A Dark Day for the District

Maungahaumi

A decision by Gisborne District Council to give the green light to Canadian company TAG Oil for an exploratory well to be drilled west of Gisborne city has been condemned by an RMA Commissioner.

Manu Caddie, who is also a Gisborne District Councillor, says he is supporting an application for a judicial review of the decision based on the public interest test, cumulative effects and the way potential cultural impacts have been handled in the assessment phase.

“Two thousand local residents signed a petition last year requesting any application to drill in the district be publicly notified. All they want is a chance to look into the application and make submissions if they have concerns.”

The Council’s Regional Policy Statement and Combined Regional and District Plan are largely silent on drilling activities and the Council has agreed to review the plan once the Parliamentary Commissioner for the Environment issues her report on fracking later this year.

“The PCE in her interim report on fracking raised a number of real concerns about drilling on the East Coast and the lack of regulation in the petroleum industry as a whole” said Mr Caddie. “Until those concerns are addressed the public should have the right to examine applications and comment on them.”

“An industry representative said just last week that they have nothing to hide, so why are they afraid to give our community the opportunity to be part of the decision-making process.”

Mr Caddie said he understood the company had threatened to leave the district if the application was publicly notified and comments from vested interests meant staff felt pressure to let the application go through non-notified. “I’m sure everyone will deny that is the case, but this is what staff have told me.”

Mr Caddie said it was a sad day for the district and democracy. “The petition of 2,000 citizens must be the largest set of submissions Council has received on a single issue and it is bitterly disappointing that a simple request to have the opportunity to make comments at a public hearing – for or against the proposal – has been seen as less important than the desire of the company to rush into drilling.

Mr Caddie said he believed Council had good grounds to notify the application – while the risk of significant immediate pollution may be limited to a well explosion like the one that happened in the United States last month or limited contamination of land and streams, the cumulative effects of the activity should be taken into account at each stage and the RMA allows for public notification when the risk may be small but the potential effects significant if something goes wrong.

“There is scant information in the application on the process for rehabilitating the site while industry publications suggest at least half of all wells corrode within 30 years allowing fugitive emissions of gas and oil, long after they have ceased production. The area is around known fault lines and aquifers, who knows what impact drilling into those could have.”

The documentation provided with the Council decision suggests one or two individuals within local iwi had signed off on behalf of the tribe with no evidence of hui-a-iwi to provide a mandate or majority of iwi members’ endorsement.

“Iwi and hapū have a right under Te Tiriti o Waitangi, New Zealand law and international agreements to make free, prior and informed decisions on activities that impact on their traditional lands, waterways and air space. From the information supplied I can’t see evidence of that happening in this situation and a number of iwi members have expressed extreme frustration with the process used by the company to consult with iwi.“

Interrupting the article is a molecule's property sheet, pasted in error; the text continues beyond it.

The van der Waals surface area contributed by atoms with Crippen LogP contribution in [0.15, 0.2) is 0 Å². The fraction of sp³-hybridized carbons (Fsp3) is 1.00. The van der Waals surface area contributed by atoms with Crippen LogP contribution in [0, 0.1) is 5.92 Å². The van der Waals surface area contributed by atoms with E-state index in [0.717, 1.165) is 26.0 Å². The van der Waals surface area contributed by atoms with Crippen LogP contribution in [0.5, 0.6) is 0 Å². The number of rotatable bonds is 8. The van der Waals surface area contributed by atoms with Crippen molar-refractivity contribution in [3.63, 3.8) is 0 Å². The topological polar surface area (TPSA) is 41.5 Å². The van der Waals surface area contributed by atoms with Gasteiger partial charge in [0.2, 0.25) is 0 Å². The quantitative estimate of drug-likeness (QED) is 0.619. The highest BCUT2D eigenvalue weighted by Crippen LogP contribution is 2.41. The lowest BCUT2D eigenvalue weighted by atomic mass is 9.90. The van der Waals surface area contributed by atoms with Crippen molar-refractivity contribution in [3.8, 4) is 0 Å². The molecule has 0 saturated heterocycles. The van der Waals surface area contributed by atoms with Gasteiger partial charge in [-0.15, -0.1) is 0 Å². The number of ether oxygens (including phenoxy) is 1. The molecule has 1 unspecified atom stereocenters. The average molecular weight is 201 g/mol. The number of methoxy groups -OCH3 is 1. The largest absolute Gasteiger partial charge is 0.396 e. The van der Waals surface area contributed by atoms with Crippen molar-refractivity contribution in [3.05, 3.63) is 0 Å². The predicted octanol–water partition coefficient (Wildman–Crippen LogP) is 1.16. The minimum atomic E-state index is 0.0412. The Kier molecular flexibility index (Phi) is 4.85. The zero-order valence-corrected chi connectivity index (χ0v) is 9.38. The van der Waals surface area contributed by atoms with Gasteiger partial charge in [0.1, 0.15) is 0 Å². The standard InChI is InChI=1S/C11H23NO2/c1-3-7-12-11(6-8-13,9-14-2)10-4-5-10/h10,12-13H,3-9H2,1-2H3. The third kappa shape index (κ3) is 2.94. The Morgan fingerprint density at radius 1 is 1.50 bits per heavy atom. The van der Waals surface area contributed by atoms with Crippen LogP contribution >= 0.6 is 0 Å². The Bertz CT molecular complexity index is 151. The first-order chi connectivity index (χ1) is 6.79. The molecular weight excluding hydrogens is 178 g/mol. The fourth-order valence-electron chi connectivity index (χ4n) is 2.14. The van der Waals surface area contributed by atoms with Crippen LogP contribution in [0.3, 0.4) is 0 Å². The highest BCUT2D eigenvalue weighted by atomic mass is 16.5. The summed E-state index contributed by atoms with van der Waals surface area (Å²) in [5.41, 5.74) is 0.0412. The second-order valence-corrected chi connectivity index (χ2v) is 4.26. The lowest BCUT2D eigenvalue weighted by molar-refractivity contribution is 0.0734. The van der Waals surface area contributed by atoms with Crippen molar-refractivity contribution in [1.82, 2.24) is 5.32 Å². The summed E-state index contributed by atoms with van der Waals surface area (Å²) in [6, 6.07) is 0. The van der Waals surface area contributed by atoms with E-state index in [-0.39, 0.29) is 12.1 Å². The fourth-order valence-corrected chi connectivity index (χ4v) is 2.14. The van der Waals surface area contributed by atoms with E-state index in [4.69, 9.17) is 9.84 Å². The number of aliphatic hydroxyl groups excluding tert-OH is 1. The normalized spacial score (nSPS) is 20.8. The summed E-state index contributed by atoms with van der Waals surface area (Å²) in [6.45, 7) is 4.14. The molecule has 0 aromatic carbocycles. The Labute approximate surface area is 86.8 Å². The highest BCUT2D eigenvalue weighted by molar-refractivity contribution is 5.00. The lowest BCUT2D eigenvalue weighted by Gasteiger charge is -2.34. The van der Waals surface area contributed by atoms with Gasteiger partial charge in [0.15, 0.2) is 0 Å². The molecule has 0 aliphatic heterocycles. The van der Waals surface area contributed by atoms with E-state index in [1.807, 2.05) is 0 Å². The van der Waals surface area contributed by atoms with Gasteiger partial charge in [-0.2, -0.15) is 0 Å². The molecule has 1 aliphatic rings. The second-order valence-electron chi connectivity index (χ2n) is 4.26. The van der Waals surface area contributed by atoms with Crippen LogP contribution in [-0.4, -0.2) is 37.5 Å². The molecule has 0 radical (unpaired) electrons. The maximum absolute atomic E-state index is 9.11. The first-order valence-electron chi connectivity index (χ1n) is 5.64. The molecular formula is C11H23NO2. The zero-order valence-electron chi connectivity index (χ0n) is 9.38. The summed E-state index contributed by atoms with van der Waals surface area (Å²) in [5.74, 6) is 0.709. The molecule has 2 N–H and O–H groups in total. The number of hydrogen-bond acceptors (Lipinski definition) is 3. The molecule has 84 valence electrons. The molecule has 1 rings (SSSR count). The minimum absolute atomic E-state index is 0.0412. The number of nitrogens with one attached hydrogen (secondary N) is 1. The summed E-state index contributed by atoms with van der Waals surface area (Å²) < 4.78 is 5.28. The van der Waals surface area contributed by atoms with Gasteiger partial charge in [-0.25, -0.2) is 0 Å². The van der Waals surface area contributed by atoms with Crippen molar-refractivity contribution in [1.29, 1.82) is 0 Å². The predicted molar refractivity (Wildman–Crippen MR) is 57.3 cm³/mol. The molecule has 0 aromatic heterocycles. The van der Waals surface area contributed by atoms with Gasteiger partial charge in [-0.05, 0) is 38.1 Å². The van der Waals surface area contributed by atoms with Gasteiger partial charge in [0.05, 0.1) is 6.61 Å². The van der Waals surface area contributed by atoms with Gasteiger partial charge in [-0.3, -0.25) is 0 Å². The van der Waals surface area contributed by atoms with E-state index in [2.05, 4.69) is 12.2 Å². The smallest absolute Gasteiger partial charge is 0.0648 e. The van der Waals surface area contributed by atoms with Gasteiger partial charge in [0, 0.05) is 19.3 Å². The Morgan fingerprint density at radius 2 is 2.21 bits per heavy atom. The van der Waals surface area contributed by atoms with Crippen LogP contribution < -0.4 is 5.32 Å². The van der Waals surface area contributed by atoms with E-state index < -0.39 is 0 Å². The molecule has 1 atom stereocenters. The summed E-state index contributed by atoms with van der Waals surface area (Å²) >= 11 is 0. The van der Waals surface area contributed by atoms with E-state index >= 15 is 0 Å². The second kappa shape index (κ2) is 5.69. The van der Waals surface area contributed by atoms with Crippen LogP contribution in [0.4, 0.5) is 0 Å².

Mr Caddie said central government should provide much more support and resources to iwi and hapū that are faced with extractive industries moving into their area.

“Around the world we have seen indigenous peoples welcome industries that make grand promises then leave after ruining the environment local peoples have depended on for generations. It is a familiar story we are seeing played out in our own backyard.”

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Gisborne District Council: Decision Documents

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CONTACT: Manu Caddie – Tel. 0274202957 / Email: manu@ahi.co.nz

 

Challenging Child Abuse Statistics

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A new Child Poverty Action Group report has ranked the regions around the country on their child abuse statistics While Tairāwhiti is not amongst the highest areas we’re not near the bottom either. Being somewhere in the middle is positive considering our high proportion of young people and low socioeconomic status.

The data presented in the paper suggests that higher rates of child abuse are associated with socioeconomic deprivation rather than what age or ethnic group you belong to.

We will be contacting the authors to understand more about how they defined ‘substantiated’ as there a number of levels within the CYF system that could have been used as the measure.

I agree with the authors when they suggest even a cursory examination of the New Zealand data such as that presented in the report suggests that dealing effectively with child abuse will entail paying a great deal more attention to socioeconomic deprivation than has been the case so far. While the Government’s White Paper identified deprivation as a risk factor in child abuse, it failed to propose any measures to address it – on the contrary it sought to trivialise the role of income poverty by introducing “different sort[s] of poverty – poverty of affection, poverty of protection, poverty of expectation, poverty of educational stimulation, poverty of positive role models” (p.26). The White Paper focused on ‘benefit dependency’ as a risk factor for ‘vulnerable children’, however the analysis in the CPAG report suggests that may not be a useful approach.